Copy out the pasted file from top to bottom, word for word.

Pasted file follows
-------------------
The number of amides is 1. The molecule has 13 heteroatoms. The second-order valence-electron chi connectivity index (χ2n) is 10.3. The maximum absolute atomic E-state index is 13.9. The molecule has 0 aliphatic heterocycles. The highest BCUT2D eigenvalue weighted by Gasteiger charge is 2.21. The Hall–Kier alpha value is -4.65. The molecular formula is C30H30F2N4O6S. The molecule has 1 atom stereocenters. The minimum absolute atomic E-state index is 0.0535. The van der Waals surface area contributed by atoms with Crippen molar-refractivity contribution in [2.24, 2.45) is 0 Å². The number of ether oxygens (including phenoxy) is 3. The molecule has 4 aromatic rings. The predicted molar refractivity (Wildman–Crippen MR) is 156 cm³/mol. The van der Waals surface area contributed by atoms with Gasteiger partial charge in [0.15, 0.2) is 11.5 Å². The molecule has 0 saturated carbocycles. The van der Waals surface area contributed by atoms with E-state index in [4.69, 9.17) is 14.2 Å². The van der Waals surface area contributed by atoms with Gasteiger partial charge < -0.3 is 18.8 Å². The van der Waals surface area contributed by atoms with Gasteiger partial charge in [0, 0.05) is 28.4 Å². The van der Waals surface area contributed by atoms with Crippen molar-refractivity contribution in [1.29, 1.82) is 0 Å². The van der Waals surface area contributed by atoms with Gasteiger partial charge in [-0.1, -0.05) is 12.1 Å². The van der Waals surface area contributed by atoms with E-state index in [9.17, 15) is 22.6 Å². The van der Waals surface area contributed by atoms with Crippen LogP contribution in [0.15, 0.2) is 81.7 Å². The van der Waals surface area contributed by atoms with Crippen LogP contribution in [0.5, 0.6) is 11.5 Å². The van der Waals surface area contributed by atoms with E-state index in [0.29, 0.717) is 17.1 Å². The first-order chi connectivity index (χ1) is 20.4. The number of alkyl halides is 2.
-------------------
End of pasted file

The number of amides is 1. The molecule has 13 heteroatoms. The second-order valence-electron chi connectivity index (χ2n) is 10.3. The maximum absolute atomic E-state index is 13.9. The molecule has 0 aliphatic heterocycles. The highest BCUT2D eigenvalue weighted by Gasteiger charge is 2.21. The Hall–Kier alpha value is -4.65. The molecular formula is C30H30F2N4O6S. The molecule has 1 atom stereocenters. The minimum absolute atomic E-state index is 0.0535. The van der Waals surface area contributed by atoms with Crippen molar-refractivity contribution in [2.24, 2.45) is 0 Å². The number of ether oxygens (including phenoxy) is 3. The molecule has 4 aromatic rings. The predicted molar refractivity (Wildman–Crippen MR) is 156 cm³/mol. The van der Waals surface area contributed by atoms with Gasteiger partial charge in [0.15, 0.2) is 11.5 Å². The molecule has 0 saturated carbocycles. The van der Waals surface area contributed by atoms with E-state index in [4.69, 9.17) is 14.2 Å². The van der Waals surface area contributed by atoms with Gasteiger partial charge < -0.3 is 18.8 Å². The van der Waals surface area contributed by atoms with Gasteiger partial charge in [0, 0.05) is 28.4 Å². The van der Waals surface area contributed by atoms with Crippen molar-refractivity contribution in [1.29, 1.82) is 0 Å². The van der Waals surface area contributed by atoms with Gasteiger partial charge in [-0.1, -0.05) is 12.1 Å². The van der Waals surface area contributed by atoms with E-state index in [9.17, 15) is 22.6 Å². The van der Waals surface area contributed by atoms with Crippen LogP contribution in [0.15, 0.2) is 81.7 Å². The van der Waals surface area contributed by atoms with Crippen LogP contribution in [0.5, 0.6) is 11.5 Å². The van der Waals surface area contributed by atoms with E-state index in [0.29, 0.717) is 17.1 Å². The first-order chi connectivity index (χ1) is 20.4. The number of alkyl halides is 2.